Monday, July 15, 2013

A Tangled Web



It is no mystery (to thinking people) as to why the threats posed by Edward Snowden  and also by Wikileaks has caused such a flap inside the various governmental agencies. There is so much that I (and most U.S. citizens) don't know about the undercover workings and the probable carefully guarded absolutely Top Top Secrets (never to be released) of the government of the United States in Washington, D.C.

Do you remember the movie "Conspiracy Theory" starring Mel Gibson and Julia Roberts? How it first made us laugh at the kooky ideas so painstakingly evinced by Jerry Fletcher (Mel Gibson) and then as more information is revealed how it made you wonder if perhaps, just maybe, there really does exists within our huge, huge government bureaucracy many more conspiratorial goings-on behind their sinister super-secrecy shroud than is generally known, or even suspected.

I, for one, still think and feel that way. At times.

Don't you?

I heard or read somewhere that ethics is sometimes called moral philosophy, and is concerned primarily with the question of the best way to live.

Wikiedia states that the main branches of ethics are meta-ethics, normative ethics, and applied ethics.

And that:

Meta-ethics concerns the nature of ethical thought, such as the origins of the words good and bad, and origins of other comparative words of various ethical systems, whether there are absolute ethical truths, and how such truths could be known.

Normative ethics are more concerned with the questions of how one ought to act, and what the right course of action is. This is where most ethical theories are generated.

Applied ethics go beyond theory and step into real world ethical practice, such as questions of whether or not abortion is correct. Ethics is also associated with the idea of morality,

It seems to me that the very concept of ethics is merely a mystical product dreamed up for intentional obfuscation, manufactured by manipulation of language, and is no more than a highly effective means of mind-control by those of a cabal of ultra-intelligence beings who wield the real (hidden) power behind the apparent power of all official government figureheads.

If that makes me appear somewhat paranoid, then so be it.

Such a group of super-geniuses could indeed exist, and most probably does exist -- based in the immediate area of Minnesota, perhaps. That makes sense. Just look at the that state's record for voting into power the most unlikely candidates one could imagine. Jess Ventura, Al Franken, Michelle Bachman, and too many more celebrities to mention here.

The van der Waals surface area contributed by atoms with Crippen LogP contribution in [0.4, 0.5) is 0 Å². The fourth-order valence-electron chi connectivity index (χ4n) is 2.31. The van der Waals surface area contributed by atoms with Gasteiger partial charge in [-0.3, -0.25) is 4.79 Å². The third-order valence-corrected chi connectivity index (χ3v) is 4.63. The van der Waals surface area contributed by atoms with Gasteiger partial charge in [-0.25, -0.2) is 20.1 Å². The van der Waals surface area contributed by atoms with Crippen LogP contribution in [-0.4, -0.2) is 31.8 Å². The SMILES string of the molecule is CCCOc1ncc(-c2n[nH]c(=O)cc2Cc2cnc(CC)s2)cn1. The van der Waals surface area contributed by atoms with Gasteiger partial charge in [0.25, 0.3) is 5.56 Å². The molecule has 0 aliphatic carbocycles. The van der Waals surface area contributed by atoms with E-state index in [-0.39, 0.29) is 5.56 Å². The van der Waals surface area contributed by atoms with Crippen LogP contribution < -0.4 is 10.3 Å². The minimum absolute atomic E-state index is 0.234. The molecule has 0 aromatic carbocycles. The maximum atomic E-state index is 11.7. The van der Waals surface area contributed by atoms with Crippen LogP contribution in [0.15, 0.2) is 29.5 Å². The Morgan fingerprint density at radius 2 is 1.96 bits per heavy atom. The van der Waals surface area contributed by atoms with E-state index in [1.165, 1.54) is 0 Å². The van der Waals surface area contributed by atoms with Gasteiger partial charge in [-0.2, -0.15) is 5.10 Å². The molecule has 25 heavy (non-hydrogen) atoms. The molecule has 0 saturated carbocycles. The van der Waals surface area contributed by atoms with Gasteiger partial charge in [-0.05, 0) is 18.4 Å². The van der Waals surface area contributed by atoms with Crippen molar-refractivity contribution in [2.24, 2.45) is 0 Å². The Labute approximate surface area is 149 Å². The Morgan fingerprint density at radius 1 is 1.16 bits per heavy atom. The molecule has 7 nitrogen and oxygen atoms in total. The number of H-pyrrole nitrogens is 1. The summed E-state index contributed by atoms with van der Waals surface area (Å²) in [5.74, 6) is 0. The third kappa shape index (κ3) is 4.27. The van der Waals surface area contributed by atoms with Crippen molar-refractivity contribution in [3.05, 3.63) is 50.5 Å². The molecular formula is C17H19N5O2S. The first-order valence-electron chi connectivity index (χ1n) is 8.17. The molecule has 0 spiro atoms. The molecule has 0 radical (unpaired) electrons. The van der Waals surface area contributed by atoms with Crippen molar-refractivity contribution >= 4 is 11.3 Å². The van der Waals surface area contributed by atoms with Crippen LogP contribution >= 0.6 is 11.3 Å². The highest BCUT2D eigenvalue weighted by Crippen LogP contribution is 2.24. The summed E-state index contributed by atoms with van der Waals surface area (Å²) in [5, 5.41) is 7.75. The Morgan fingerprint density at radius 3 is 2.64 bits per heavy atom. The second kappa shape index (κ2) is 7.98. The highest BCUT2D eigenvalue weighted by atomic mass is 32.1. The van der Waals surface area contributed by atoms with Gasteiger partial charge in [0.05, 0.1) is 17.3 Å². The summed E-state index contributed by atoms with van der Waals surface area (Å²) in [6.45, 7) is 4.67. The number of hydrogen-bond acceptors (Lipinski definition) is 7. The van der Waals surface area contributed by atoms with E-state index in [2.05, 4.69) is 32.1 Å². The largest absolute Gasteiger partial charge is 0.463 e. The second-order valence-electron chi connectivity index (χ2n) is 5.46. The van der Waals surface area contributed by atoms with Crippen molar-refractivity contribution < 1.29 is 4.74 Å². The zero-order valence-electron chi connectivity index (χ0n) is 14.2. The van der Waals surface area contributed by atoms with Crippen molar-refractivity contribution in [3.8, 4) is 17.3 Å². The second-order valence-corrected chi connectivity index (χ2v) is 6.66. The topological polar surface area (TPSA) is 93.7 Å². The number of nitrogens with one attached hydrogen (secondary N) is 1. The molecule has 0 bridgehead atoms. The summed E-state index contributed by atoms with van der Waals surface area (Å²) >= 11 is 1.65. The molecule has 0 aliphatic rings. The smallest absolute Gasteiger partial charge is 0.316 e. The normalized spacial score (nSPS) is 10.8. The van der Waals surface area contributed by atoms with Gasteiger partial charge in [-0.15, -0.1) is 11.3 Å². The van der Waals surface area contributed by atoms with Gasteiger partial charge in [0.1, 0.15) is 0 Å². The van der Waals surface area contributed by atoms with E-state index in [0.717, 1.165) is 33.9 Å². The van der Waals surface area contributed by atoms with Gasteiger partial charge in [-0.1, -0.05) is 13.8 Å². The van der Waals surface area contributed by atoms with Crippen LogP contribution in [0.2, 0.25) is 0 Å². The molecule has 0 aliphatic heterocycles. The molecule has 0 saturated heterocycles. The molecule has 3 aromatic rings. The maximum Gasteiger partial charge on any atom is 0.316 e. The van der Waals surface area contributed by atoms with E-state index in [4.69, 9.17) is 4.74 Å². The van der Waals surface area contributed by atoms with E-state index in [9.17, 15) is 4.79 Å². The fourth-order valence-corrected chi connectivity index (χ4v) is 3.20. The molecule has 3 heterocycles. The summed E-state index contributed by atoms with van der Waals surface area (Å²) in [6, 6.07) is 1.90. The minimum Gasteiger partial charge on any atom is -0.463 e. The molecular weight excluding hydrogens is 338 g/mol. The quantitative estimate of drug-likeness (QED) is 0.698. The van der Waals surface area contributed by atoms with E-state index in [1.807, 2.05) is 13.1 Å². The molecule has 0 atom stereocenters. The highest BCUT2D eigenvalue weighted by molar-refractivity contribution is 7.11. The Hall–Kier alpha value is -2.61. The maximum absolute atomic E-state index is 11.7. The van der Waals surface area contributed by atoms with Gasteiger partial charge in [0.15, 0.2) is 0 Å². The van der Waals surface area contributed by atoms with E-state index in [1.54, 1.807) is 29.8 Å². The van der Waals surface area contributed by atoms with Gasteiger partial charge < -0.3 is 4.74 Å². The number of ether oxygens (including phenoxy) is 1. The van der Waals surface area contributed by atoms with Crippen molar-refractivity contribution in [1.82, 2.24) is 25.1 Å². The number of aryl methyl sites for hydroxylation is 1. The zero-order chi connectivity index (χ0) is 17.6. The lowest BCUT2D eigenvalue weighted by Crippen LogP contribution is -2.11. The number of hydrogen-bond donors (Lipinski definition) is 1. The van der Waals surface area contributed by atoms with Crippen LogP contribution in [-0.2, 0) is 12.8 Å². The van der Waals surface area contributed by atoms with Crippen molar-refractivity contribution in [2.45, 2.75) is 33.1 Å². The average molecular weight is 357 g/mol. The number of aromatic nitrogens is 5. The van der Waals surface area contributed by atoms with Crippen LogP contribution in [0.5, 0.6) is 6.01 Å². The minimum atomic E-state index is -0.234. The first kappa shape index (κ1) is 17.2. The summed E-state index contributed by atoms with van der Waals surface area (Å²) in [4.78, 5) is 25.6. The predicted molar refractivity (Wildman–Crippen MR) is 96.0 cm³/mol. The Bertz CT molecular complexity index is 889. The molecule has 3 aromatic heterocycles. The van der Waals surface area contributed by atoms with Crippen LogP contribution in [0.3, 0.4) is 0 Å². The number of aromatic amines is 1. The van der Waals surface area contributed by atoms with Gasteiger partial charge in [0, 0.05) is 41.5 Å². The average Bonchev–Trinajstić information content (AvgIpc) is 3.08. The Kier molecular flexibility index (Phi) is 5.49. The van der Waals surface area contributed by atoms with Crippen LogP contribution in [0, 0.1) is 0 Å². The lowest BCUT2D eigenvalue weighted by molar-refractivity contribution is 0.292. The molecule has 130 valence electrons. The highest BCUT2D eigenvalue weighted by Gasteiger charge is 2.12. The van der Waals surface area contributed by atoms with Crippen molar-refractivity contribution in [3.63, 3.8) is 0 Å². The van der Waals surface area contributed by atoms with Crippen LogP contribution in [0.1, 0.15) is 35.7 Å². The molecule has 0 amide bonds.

Of course, that doesn't prove anything. The theory of some unknown behind-the-scenes dark menace controlling the actions and thoughts of human beings merely resides within the questionable recesses of my own brain.

The brain of a sometime fiction writer.

Note: As I mentioned previously, my blog entries are essentially unedited First Drafts.

Often Mistakenly Attributed To Shakespeare

Oh what a tangled web we weave
When first we practice to deceive.
--Sir Walter Scott (Marmion, 1808)

Music hath charms to soothe the savage breast,
To soften rocks, or bend a knotted oak.
--William Congreve (The Mourning Bride, 1.1) 



On average, 12 newborns will be given to the wrong parents daily.



On this day, July 15 in 1903, the newly formed Ford Motor Company took its first order from Chicago dentist Ernst Pfenning: an $850 two-cylinder Model A automobile with a tonneau (or backseat). The car, produced at Ford's plant on Mack Street (now Mack Avenue) in Detroit, was delivered to Dr. Pfenning just over a week later.

Dr. Pfenning's order turned out to be the first of many, launching Ford on its way to profitability. Within two months, the company had sold 215 Fords, and by the end of its first year the Mack Avenue plant had turned out some 1,000 cars.


evince [ih-vins]
to show clearly; make evident or manifest


(born July 15, 1961)
Forest Whitaker is an American actor, producer, and director. He has earned a reputation for intensive character study work for films such as Bird and Ghost Dog: The Way of the Samurai, for his work in direct-to-video films and for his recurring role as ex-LAPD Lieutenant Jon Kavanaugh on the award-winning television series, The Shield. Whitaker won an Academy Award, a Golden Globe and a BAFTA for his performance as Ugandan dictator Idi Amin in the 2006 film The Last King of Scotland.

(born July 15, 1950)
Arianna Huffington is a Greek-American author and syndicated columnist. She is best known for her news website The Huffington Post. At one time a liberal democrat she later became a popular conservative commentator in the mid-1990s, after which she adopted liberal political beliefs in the late 1990s. She is the ex-wife of former Republican congressman Michael Huffington.

(born July 15, 1951)
Jesse Ventura (born James George Janos) is an American politician, actor, author, veteran, and former professional wrestler who served as the 38th Governor of Minnesota from 1999 to 2003.

(born July 15, 1960)
Kim Alexis is an American model and actress. She was one of the top models of the 1980s. In 1983 she became the face of Revlon's premium Ultima II line, replacing Lauren Hutton. Alexis hosted health shows in the early 1990s on the Family Channel and Lifetime. She appeared in the 1998 movie Holy Man with Eddie Murphy. Alexis also appeared with Mike Ditka in the last episode of Cheers, "One for the Road" in 1993.


You want a friend in Washington? Get a dog.
--Harry S. Truman


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